#1
So, I want to get better at playing jazz. I've played for about a year now, self-taught, and I'm sort of at a loss in terms of how to learn. Currently, I'm trying to memorize the notes on the fretboard because that'll help me integrate my knowledge of music theory into my playing (which is good for every style of play), especially with improv. My jazz theory is minimal but I'm learning; my music theory in general, however, is decent. It's just the actual playing that I'm stuck with.

What should my next step be? Is there anything in particular I should practice? What jazz standards should I learn? Also, as long as where talking about jazz standards, what should I listen to? (jazz and jazz fusion included) I already listen to Davis, Coltrane, and Return to Forever (my favorite of the three).
#2
Well here are a few suggestions to get you started:

First of all, I suggest that you get a teacher. It's not essential, but if you can find a teacher with a good background in jazz and theory it will help an IMMENSE amount. They can teach you what you want to specifically learn and can guide your through proper technique and practice habits.

Listening as well is always incredibly important when dealing with jazz. All of the bands/musicians you mentioned are great, and it really depends what you want. If you're into funk and fusion, check out Pat Metheny, Herbie Hancock, Jaco Pastorius, Al Di Meola, Weather and Report to start. If you like some of the classic stuff, along with Davis and Coltrane check out Cannonball Adderley, Thelonius Monk, Charlie Parker, Horace Silver.. The list is infinite.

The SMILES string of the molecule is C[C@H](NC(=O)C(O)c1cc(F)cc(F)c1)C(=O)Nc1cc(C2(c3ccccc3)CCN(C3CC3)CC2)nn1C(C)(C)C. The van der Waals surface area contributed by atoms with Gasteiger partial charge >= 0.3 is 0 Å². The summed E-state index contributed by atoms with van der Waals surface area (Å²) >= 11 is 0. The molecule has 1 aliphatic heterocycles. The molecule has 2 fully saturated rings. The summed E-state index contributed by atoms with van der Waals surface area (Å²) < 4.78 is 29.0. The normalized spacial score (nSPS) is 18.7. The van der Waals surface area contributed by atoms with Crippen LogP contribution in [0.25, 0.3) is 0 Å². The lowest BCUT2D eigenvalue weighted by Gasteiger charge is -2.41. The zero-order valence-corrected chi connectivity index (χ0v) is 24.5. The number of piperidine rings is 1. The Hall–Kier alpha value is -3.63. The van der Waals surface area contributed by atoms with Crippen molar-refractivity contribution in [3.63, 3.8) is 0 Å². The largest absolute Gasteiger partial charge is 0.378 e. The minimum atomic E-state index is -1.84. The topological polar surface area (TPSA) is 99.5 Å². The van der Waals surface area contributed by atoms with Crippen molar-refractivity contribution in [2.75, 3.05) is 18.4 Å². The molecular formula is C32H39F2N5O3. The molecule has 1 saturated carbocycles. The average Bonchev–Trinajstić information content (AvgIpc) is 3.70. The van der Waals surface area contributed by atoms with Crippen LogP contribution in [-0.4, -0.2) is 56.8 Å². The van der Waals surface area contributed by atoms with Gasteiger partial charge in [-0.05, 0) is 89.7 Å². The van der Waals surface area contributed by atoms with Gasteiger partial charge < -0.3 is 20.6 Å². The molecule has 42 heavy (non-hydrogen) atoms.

For some standards to start on, I suggest Autumn Leaves and All The Things You Are. Don't just learn the basic chords though, work on incorporating your theory knowledge in there. Add extended chords, tritone subs, diminished subs.. etc. If you're looking for a massive amount of jazz theory check out Mark Levine's Jazz Theory Bible. Also work on proper rhythm.

For soloing, I suggest working on chord changes as they are some of the most difficult things to deal with when soloing. Learn some arpeggios and work on integrating chord tones into your soloing at first before adding colour.

I know that was a lot.. But I hope I helped
Last edited by TheLlamaMan at May 30, 2010,
#3
Can you read music properly ? If you cant you should work on that. If you can i suggest you to do A LOT of transcribing and play along.

The Mark Levine book is very good.

* Watch Ken Burns documentary for listening references.